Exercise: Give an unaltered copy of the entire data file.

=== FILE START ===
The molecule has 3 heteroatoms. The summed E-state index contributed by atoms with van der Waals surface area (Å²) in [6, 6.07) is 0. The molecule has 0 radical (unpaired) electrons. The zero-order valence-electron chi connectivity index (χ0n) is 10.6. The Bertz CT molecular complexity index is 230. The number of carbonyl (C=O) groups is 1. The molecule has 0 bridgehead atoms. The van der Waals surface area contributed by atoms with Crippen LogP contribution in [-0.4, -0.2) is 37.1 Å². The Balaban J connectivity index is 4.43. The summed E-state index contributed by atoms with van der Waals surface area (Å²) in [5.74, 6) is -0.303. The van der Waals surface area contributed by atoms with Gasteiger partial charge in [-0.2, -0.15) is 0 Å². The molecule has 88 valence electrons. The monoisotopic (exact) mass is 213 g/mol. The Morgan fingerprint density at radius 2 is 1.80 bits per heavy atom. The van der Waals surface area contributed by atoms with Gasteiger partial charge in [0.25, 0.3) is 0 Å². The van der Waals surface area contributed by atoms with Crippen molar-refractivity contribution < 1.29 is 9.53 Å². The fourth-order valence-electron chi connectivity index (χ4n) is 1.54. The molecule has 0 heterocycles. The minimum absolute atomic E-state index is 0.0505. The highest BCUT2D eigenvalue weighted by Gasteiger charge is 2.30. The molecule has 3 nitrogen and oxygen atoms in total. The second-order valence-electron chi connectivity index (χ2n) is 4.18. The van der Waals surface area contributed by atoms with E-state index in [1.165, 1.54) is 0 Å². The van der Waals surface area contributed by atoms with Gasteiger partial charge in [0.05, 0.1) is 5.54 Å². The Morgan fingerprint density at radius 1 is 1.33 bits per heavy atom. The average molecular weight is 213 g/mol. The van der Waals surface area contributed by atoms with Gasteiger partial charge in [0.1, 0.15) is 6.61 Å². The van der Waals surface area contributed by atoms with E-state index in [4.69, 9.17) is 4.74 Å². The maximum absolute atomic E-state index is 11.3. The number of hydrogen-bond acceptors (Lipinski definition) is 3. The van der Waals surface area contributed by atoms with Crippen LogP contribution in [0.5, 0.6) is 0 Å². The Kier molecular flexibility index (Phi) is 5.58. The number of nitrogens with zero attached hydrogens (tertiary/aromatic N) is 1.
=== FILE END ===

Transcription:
The molecule has 3 heteroatoms. The summed E-state index contributed by atoms with van der Waals surface area (Å²) in [6, 6.07) is 0. The molecule has 0 radical (unpaired) electrons. The zero-order valence-electron chi connectivity index (χ0n) is 10.6. The Bertz CT molecular complexity index is 230. The number of carbonyl (C=O) groups is 1. The molecule has 0 bridgehead atoms. The van der Waals surface area contributed by atoms with Crippen LogP contribution in [-0.4, -0.2) is 37.1 Å². The Balaban J connectivity index is 4.43. The summed E-state index contributed by atoms with van der Waals surface area (Å²) in [5.74, 6) is -0.303. The van der Waals surface area contributed by atoms with Gasteiger partial charge in [-0.2, -0.15) is 0 Å². The molecule has 88 valence electrons. The monoisotopic (exact) mass is 213 g/mol. The Morgan fingerprint density at radius 2 is 1.80 bits per heavy atom. The van der Waals surface area contributed by atoms with Gasteiger partial charge in [0.25, 0.3) is 0 Å². The van der Waals surface area contributed by atoms with Crippen molar-refractivity contribution < 1.29 is 9.53 Å². The fourth-order valence-electron chi connectivity index (χ4n) is 1.54. The molecule has 0 heterocycles. The minimum absolute atomic E-state index is 0.0505. The highest BCUT2D eigenvalue weighted by Gasteiger charge is 2.30. The molecule has 3 nitrogen and oxygen atoms in total. The second-order valence-electron chi connectivity index (χ2n) is 4.18. The van der Waals surface area contributed by atoms with E-state index in [1.165, 1.54) is 0 Å². The van der Waals surface area contributed by atoms with Gasteiger partial charge in [0.05, 0.1) is 5.54 Å². The Morgan fingerprint density at radius 1 is 1.33 bits per heavy atom. The average molecular weight is 213 g/mol. The van der Waals surface area contributed by atoms with Gasteiger partial charge in [0.1, 0.15) is 6.61 Å². The van der Waals surface area contributed by atoms with E-state index in [4.69, 9.17) is 4.74 Å². The maximum absolute atomic E-state index is 11.3. The number of hydrogen-bond acceptors (Lipinski definition) is 3. The van der Waals surface area contributed by atoms with Crippen LogP contribution in [0.5, 0.6) is 0 Å². The Kier molecular flexibility index (Phi) is 5.58. The number of nitrogens with zero attached hydrogens (tertiary/aromatic N) is 1.